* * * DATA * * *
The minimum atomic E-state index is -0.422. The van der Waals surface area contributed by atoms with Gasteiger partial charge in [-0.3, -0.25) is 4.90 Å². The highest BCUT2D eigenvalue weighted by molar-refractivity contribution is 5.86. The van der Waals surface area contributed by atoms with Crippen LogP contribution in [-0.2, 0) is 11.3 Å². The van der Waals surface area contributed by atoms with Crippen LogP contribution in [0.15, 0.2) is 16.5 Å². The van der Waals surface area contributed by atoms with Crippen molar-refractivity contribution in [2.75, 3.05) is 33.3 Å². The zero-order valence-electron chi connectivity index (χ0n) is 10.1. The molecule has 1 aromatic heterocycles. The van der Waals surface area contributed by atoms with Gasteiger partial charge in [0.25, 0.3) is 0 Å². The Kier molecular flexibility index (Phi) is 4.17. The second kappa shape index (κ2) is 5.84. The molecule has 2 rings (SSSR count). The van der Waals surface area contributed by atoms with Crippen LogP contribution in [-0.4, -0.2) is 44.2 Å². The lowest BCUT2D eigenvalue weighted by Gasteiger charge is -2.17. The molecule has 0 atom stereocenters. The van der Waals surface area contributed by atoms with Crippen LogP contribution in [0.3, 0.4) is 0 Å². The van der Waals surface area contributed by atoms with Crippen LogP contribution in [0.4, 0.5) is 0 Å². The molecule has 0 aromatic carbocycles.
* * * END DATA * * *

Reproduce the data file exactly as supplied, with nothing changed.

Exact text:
The minimum atomic E-state index is -0.422. The van der Waals surface area contributed by atoms with Gasteiger partial charge in [-0.3, -0.25) is 4.90 Å². The highest BCUT2D eigenvalue weighted by molar-refractivity contribution is 5.86. The van der Waals surface area contributed by atoms with Crippen LogP contribution in [-0.2, 0) is 11.3 Å². The van der Waals surface area contributed by atoms with Crippen LogP contribution in [0.15, 0.2) is 16.5 Å². The van der Waals surface area contributed by atoms with Crippen molar-refractivity contribution in [2.75, 3.05) is 33.3 Å². The zero-order valence-electron chi connectivity index (χ0n) is 10.1. The molecule has 1 aromatic heterocycles. The van der Waals surface area contributed by atoms with Gasteiger partial charge in [0.25, 0.3) is 0 Å². The Kier molecular flexibility index (Phi) is 4.17. The second kappa shape index (κ2) is 5.84. The molecule has 2 rings (SSSR count). The van der Waals surface area contributed by atoms with Crippen LogP contribution in [-0.4, -0.2) is 44.2 Å². The lowest BCUT2D eigenvalue weighted by Gasteiger charge is -2.17. The molecule has 0 atom stereocenters. The van der Waals surface area contributed by atoms with Crippen LogP contribution in [0.3, 0.4) is 0 Å². The van der Waals surface area contributed by atoms with Crippen LogP contribution in [0.4, 0.5) is 0 Å². The molecule has 0 aromatic carbocycles.